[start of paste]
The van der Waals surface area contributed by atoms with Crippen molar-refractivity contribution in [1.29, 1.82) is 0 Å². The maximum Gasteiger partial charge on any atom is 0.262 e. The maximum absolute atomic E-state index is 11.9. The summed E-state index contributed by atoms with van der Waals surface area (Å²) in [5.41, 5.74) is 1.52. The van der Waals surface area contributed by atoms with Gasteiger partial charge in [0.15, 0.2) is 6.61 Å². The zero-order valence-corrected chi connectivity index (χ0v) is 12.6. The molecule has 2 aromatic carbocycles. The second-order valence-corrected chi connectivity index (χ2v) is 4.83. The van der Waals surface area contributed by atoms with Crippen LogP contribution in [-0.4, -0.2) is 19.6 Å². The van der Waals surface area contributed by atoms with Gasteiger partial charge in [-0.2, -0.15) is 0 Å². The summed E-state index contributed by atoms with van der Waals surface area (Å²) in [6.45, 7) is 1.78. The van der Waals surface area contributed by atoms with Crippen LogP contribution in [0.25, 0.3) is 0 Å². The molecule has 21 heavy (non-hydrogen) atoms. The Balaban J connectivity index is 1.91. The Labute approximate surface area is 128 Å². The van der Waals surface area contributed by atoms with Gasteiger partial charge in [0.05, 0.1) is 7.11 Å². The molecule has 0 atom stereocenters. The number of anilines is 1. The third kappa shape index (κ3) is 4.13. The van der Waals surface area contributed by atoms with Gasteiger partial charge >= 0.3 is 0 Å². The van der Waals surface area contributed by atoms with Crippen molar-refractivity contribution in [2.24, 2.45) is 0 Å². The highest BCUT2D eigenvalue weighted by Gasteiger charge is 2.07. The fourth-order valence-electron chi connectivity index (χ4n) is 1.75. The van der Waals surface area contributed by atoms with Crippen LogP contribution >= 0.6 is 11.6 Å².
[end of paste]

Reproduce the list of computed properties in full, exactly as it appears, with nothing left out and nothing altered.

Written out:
The van der Waals surface area contributed by atoms with Crippen molar-refractivity contribution in [1.29, 1.82) is 0 Å². The maximum Gasteiger partial charge on any atom is 0.262 e. The maximum absolute atomic E-state index is 11.9. The summed E-state index contributed by atoms with van der Waals surface area (Å²) in [5.41, 5.74) is 1.52. The van der Waals surface area contributed by atoms with Gasteiger partial charge in [0.15, 0.2) is 6.61 Å². The zero-order valence-corrected chi connectivity index (χ0v) is 12.6. The molecule has 2 aromatic carbocycles. The second-order valence-corrected chi connectivity index (χ2v) is 4.83. The van der Waals surface area contributed by atoms with Crippen LogP contribution in [-0.4, -0.2) is 19.6 Å². The van der Waals surface area contributed by atoms with Gasteiger partial charge in [-0.2, -0.15) is 0 Å². The summed E-state index contributed by atoms with van der Waals surface area (Å²) in [6.45, 7) is 1.78. The van der Waals surface area contributed by atoms with Crippen LogP contribution in [0.25, 0.3) is 0 Å². The molecule has 21 heavy (non-hydrogen) atoms. The Balaban J connectivity index is 1.91. The Labute approximate surface area is 128 Å². The van der Waals surface area contributed by atoms with Gasteiger partial charge in [0.05, 0.1) is 7.11 Å². The molecule has 0 atom stereocenters. The number of anilines is 1. The third kappa shape index (κ3) is 4.13. The van der Waals surface area contributed by atoms with Gasteiger partial charge >= 0.3 is 0 Å². The van der Waals surface area contributed by atoms with Crippen molar-refractivity contribution in [2.24, 2.45) is 0 Å². The highest BCUT2D eigenvalue weighted by Gasteiger charge is 2.07. The fourth-order valence-electron chi connectivity index (χ4n) is 1.75. The van der Waals surface area contributed by atoms with Crippen LogP contribution >= 0.6 is 11.6 Å².